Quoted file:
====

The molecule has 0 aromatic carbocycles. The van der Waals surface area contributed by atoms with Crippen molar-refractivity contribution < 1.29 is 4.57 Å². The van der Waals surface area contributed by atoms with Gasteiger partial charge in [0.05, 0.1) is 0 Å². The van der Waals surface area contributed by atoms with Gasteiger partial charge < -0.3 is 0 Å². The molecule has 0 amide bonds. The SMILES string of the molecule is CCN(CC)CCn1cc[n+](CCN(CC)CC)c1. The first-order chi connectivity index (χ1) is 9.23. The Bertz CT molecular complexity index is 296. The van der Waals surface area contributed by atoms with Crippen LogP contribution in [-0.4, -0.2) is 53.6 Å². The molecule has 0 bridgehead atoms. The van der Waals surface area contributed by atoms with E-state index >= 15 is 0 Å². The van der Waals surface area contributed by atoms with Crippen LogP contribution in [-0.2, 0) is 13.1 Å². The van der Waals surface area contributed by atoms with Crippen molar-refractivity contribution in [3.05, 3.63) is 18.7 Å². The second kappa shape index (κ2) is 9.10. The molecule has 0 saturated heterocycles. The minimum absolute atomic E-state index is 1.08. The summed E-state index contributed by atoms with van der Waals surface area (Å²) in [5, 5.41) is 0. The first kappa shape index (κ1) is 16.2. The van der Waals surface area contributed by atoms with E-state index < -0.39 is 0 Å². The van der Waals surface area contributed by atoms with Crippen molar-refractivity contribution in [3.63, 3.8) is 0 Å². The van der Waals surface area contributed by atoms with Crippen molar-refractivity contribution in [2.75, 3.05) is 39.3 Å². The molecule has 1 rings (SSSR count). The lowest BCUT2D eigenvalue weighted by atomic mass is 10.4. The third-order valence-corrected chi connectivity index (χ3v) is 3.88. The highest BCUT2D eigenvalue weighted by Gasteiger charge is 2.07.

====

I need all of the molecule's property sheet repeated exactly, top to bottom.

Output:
The molecule has 0 aromatic carbocycles. The van der Waals surface area contributed by atoms with Crippen molar-refractivity contribution < 1.29 is 4.57 Å². The van der Waals surface area contributed by atoms with Gasteiger partial charge in [0.05, 0.1) is 0 Å². The van der Waals surface area contributed by atoms with Gasteiger partial charge < -0.3 is 0 Å². The molecule has 0 amide bonds. The SMILES string of the molecule is CCN(CC)CCn1cc[n+](CCN(CC)CC)c1. The first-order chi connectivity index (χ1) is 9.23. The Bertz CT molecular complexity index is 296. The van der Waals surface area contributed by atoms with Crippen LogP contribution in [-0.4, -0.2) is 53.6 Å². The molecule has 0 bridgehead atoms. The van der Waals surface area contributed by atoms with E-state index >= 15 is 0 Å². The van der Waals surface area contributed by atoms with Crippen LogP contribution in [-0.2, 0) is 13.1 Å². The van der Waals surface area contributed by atoms with Crippen molar-refractivity contribution in [3.05, 3.63) is 18.7 Å². The second kappa shape index (κ2) is 9.10. The molecule has 0 saturated heterocycles. The minimum absolute atomic E-state index is 1.08. The summed E-state index contributed by atoms with van der Waals surface area (Å²) in [5, 5.41) is 0. The first kappa shape index (κ1) is 16.2. The van der Waals surface area contributed by atoms with E-state index < -0.39 is 0 Å². The van der Waals surface area contributed by atoms with Crippen molar-refractivity contribution in [3.63, 3.8) is 0 Å². The van der Waals surface area contributed by atoms with Crippen molar-refractivity contribution in [2.75, 3.05) is 39.3 Å². The molecule has 1 rings (SSSR count). The lowest BCUT2D eigenvalue weighted by atomic mass is 10.4. The third-order valence-corrected chi connectivity index (χ3v) is 3.88. The highest BCUT2D eigenvalue weighted by Gasteiger charge is 2.07.